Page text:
That’s the other amazing thing about Fisher’s performance, and something that is so vital and so often lacking in theater: she had fun!  What a novel idea.  She clearly keeps performing this show because she has a blast up there, and when she does, we’re right there with her.

A good half of the performance was about her experience being Leia, or surviving Leia—because Star Wars continues to define her life whether Fisher likes it or not.  In a way, this performance makes it worse because of how much she relies on her resentment of Leia as the engine for her writing.  In the time since the performance, Fisher has transformed back into Leia in my mind, and I start to picture her onstage the way she was in the movies.  Don’t worry, not in the metal bikini.

 

 The media she’s collected on herself is very funny.  Pictures of her—some of which have to be staged—punctuate much of what she’s saying in a manner similar to the way Arrested Development will flash to a funny picture of clip after a bit of narration.  Of course, pictures of Leia in various situations, including rehab, for example, abound.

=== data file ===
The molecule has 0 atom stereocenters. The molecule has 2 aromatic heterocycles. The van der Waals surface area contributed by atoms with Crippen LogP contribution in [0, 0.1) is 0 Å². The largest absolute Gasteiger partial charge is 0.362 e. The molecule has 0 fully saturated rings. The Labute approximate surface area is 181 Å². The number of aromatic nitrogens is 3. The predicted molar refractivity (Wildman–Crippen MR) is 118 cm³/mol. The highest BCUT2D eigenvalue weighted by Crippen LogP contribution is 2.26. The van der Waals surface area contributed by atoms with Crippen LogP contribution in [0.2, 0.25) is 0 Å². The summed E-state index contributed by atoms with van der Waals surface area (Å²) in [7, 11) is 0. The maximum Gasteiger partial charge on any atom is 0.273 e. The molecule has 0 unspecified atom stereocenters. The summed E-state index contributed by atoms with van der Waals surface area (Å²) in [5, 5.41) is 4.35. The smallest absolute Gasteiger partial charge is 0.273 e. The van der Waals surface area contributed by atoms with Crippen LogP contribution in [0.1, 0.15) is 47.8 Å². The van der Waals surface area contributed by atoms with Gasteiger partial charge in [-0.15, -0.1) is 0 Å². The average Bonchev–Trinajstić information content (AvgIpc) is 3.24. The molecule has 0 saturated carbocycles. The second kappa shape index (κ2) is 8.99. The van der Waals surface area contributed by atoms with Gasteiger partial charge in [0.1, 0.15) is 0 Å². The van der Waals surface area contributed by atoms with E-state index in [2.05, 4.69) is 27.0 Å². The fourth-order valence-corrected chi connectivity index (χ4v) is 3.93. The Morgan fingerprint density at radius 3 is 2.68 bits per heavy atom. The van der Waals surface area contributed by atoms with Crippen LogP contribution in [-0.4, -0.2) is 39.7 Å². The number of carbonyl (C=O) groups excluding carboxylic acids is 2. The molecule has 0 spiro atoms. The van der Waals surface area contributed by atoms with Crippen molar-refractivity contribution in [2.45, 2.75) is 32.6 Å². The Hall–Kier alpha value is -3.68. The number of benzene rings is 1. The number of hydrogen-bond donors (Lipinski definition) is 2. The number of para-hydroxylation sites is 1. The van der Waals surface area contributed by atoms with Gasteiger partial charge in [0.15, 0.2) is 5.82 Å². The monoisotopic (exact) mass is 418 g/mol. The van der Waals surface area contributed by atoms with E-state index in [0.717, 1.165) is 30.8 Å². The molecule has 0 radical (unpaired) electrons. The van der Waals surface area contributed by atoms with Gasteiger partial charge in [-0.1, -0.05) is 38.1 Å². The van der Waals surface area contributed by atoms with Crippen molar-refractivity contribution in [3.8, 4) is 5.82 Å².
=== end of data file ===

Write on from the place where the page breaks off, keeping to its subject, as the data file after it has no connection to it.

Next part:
Those pictures might be staged, but the rehab and the hospitalizations aren’t a joke.  Fisher’s clearly nuts. Half the time, she’s bipolar and loving it, the other half, she’s depressed, immobilized and addicted.  It’s pretty amazing how fully she accept that about herself without trying numb herself to it or pretend it’s not there.  Besides, she’s come to the realization that in the world, there are only crazy people and people who are trying really hard to pretend they’re normal.  I think she only forgot dead people. Somewhere along the way, she’s found some wisdom to impart.  At the start of the play, she says, “if my life weren’t funny, it would be true.”   We shouldn’t take things so seriously, she seems to say, the way she took her immortalization as Leia for so many years.  In Wishful Drinking, she invites us all to join her in her messed-up-glory, be a little less hard on ourselves, and let life be a big joke.  I think there couldn’t be a worthier goal.


Wishful Drinking runs at the Bank of America Theater as part of Broadway in Chicago until October 16th Visit http://www.broadwayinchicago.com/shows_dyn.php?cmd=display_current&display_showtag=wishdrink11 for more information or to purchase tickets.

Photos: Cylla von Tiedemann

Top of Page

lasplash.com
Join Splash Magazines

Feature Article

Tempflow™ and Tempur-Pedic® Reviews - What 35 Hours of Research Uncovered

Want Your Business to Male a Splash
<!-- #wrapper -->